Director: Peyton Reed
Starring: Jennifer Anniston, Vince Vaughn
There is something quite brilliant about sticking on a film which allows you to just lay back and switch to auto-pilot. Letting the film wash over your passive, relaxed mind and not really taking too much concern with plot or acting, just enjoying cheap, easy laughs and a handful of popcorn. I like to have this kind of experience maybe once a week (don’t judge me), so it’s lucky that I have an array of mediocre films which require little engagement in my DVD collection. On this particular night, Jennifer Aniston seemed to be the common link between the choices; a toss up between the more recent ‘We’re The Millers’ or ‘The Break-Up’ of 2006. Upon my partner’s recommendation, ‘The Break-Up’ won the right to a dusting off and a rare playback.
As you may have guessed, this isn’t a boy-meets-girl, romantic comedy. This is a story of how it can all go wrong, taking us through the sour break up of Brooke (Aniston) and Gary (Vince Vaughn). Gary is lazy, selfish, and has gotten complacent in his efforts to sustain a happy relationship, so it comes as no surprise when Brooke finally loses it. The pair then enter a fight to maintain ownership of their condo and score points against each other, with rather awkward, tempestuous results.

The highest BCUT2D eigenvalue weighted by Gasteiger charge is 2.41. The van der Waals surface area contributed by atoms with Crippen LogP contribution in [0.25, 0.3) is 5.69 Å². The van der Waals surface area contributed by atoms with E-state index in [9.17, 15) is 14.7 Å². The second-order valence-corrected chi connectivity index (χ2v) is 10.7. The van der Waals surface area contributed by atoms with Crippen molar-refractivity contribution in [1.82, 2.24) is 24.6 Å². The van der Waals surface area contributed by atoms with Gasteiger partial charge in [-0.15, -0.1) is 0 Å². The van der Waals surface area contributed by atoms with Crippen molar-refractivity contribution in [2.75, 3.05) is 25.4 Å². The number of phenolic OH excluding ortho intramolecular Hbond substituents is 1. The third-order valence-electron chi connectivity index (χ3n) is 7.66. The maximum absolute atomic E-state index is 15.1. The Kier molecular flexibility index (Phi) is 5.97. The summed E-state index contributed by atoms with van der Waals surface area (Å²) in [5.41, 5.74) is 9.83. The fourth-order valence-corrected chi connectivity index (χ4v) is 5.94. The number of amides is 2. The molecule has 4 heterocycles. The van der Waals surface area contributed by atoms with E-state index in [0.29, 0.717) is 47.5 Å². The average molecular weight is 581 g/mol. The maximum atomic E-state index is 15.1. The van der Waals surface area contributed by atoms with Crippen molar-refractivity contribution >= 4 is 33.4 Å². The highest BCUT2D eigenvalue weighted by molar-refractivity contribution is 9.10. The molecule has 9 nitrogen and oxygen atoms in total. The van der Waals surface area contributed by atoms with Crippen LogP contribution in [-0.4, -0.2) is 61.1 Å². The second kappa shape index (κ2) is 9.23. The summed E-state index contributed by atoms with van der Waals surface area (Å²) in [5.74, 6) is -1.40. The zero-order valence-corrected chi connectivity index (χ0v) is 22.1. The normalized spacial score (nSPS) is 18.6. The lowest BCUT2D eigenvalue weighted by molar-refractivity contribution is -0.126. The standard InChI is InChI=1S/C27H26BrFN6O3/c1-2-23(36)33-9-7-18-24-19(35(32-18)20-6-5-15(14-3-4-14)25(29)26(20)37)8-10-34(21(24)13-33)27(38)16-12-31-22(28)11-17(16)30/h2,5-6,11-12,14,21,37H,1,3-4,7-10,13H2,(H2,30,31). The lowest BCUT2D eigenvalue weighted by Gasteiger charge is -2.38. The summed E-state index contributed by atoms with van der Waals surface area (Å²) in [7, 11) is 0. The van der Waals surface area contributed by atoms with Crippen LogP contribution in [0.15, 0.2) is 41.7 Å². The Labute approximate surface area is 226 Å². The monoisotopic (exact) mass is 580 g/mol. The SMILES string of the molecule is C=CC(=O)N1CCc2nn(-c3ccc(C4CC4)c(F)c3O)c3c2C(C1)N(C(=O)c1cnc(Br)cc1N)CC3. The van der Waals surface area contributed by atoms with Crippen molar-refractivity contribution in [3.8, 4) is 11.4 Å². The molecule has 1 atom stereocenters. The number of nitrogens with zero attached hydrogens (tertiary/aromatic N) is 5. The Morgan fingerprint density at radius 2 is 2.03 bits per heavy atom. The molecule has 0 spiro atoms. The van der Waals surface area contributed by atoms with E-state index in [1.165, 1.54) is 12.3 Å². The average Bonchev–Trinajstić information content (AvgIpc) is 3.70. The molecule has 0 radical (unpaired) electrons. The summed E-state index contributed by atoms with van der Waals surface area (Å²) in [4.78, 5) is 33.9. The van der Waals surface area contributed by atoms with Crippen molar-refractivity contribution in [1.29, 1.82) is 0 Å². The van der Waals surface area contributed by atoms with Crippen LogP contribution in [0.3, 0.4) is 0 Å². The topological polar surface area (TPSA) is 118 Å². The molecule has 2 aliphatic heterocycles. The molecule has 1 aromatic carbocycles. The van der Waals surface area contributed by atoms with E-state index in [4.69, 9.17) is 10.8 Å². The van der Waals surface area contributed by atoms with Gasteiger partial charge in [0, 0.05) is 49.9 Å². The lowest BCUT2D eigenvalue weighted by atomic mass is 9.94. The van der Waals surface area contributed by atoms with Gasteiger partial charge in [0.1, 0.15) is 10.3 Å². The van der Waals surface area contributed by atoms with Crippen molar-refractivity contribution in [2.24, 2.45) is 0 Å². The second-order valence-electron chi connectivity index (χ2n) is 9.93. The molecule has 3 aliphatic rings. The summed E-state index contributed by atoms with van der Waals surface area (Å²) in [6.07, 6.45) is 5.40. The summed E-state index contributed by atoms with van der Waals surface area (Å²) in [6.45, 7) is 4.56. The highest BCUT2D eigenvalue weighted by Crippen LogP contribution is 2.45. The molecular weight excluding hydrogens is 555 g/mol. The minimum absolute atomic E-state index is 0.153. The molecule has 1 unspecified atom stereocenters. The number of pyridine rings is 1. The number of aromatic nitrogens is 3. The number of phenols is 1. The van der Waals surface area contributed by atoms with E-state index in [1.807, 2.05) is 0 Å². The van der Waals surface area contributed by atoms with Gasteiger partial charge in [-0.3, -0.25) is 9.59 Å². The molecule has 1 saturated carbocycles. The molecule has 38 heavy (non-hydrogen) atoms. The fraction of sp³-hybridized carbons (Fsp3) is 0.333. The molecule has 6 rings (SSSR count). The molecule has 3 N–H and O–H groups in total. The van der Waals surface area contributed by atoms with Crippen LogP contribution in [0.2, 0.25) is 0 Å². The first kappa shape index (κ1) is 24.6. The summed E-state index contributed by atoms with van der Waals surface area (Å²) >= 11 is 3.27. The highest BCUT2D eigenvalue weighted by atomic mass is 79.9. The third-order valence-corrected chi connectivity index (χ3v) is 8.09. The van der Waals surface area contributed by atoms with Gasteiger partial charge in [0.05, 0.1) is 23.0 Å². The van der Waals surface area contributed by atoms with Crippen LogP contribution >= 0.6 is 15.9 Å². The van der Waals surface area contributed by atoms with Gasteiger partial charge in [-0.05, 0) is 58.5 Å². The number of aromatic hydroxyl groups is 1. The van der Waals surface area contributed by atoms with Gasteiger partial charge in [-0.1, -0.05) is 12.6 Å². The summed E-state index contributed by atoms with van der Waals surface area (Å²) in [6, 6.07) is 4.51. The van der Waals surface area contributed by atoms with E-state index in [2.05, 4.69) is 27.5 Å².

If there’s one thing Jennifer Aniston is good at, it’s these kind of comedies. But, aside from the ‘Horrible Bosses’ movies, that’s all she ever is – good. She’s reasonably funny, has a certain likeability, and she’s an attractive lady, but in a film like this there’s very little scope to excel or do anything different and interesting. Vince Vaughn on the other hand – and I know I’m not alone in thinking this – is just a bit of a shitty actor who more often than not, makes shitty films. Whilst he is amusing in ‘Old School’, and has achieved some kind of odd cult status for his role in ‘Dodgeball’, the rest of his career has been littered with misses. That said, this is arguably one of his better performances; playing an asshole may well come quite naturally to Vince, who knows. In supporting roles, Jason Bateman quietly entertains but it is Jon Favreau who actually turned in the best performance, as Vaughn’s brutally honest, comical best pal.
There is very little to say about films like this; they’re not made to be judged on their cinematography, or even their actors, to an extent. What we are looking for here is comedy, the quality of the punchline and the one-liners. ‘The Break-Up’ is by no means the funniest film I’ve ever seen, but it’s not the worst comedy out there and is actually, probably better than average. With a pretty interesting storyline, strong character development and jokes which deliver manageable portions of laughter, ‘The Break-Up’ is a good choice for the nights you want to switch the brain off for a bit.